In recent years, the semiconductor industry has faced a diverse range of challenges, including increasing development costs, shrinking margins, market saturation and accelerating M&A activity. These challenges have only become more pronounced in 2018, as the newly consolidated semiconductor industry actively seeks a return to stability and organic growth within a viable and collaborative business paradigm.
Consequently, companies are beginning to acknowledge the potential of new markets and downstream revenue opportunities as they explore a more comprehensive “silicon to services” model that spans the data center to the mobile edge. More specifically, with eroding ASPs and increasingly prohibitive design costs at ever lower nodes, many companies are searching for fresh revenue streams across a wide range of verticals comprising the Internet of Things (IoT).
However, with the IoT install base expected to increase by about 15 to 20 percent annually through 2020, security is currently perceived as both a major opportunity and a considerable challenge for the semiconductor industry. From our perspective, end-to-end IoT security solutions deployed as a Platform as a Service (PaaS) are critical in helping semiconductor companies generate renewable, downstream revenue for specific services. For customers, PaaS offers an easy way for customers to securely develop, run and manage applications and devices without the complexity of building and maintaining elaborate infrastructure.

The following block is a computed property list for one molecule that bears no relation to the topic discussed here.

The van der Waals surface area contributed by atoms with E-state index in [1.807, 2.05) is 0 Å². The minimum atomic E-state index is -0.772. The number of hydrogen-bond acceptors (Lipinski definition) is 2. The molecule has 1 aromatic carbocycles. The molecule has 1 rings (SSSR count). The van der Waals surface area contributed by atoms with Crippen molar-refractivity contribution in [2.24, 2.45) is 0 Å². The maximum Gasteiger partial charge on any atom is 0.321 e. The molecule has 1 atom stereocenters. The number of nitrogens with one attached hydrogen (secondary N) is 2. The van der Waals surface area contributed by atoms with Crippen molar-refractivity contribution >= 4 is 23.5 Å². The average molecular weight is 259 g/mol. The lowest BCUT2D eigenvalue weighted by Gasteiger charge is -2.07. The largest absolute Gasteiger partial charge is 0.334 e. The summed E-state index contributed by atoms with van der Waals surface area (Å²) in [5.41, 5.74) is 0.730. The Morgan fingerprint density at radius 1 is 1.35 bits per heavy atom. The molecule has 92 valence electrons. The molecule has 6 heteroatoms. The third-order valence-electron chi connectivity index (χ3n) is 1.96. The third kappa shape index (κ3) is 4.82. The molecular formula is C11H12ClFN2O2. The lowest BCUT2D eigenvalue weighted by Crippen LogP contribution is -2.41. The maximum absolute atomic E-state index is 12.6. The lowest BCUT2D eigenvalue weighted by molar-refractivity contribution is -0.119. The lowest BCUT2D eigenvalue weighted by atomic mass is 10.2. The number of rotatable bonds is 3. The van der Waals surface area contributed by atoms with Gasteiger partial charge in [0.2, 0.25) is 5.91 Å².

In addition to services, the concept of open-source hardware (OSH) and building silicon from disaggregated, pre-verified chiplets is beginning to gain serious traction as companies move to slash costs and reduce time-to-market for heterogeneous designs. Indeed, the concept of pre-verified chiplets has also piqued the interest of the U.S. Defense Advanced Research Projects Agency (DARPA), which recently rolled out its Common Heterogeneous Integration and IP Reuse Strategies (CHIPS) program. In collaboration with the semiconductor industry, the successful implementation of CHIPS would see a range of IP blocks, subsystems and chips combined on an interposer in a 2.5D-like package.
Specific strategies to unlocking the full potential of silicon and services will undoubtedly vary, which is why it is important for us to explore a future in which semiconductor companies, along with various industries, organizations and government offices, play an open and collaborative role in helping to sustainably monetize both silicon and services.
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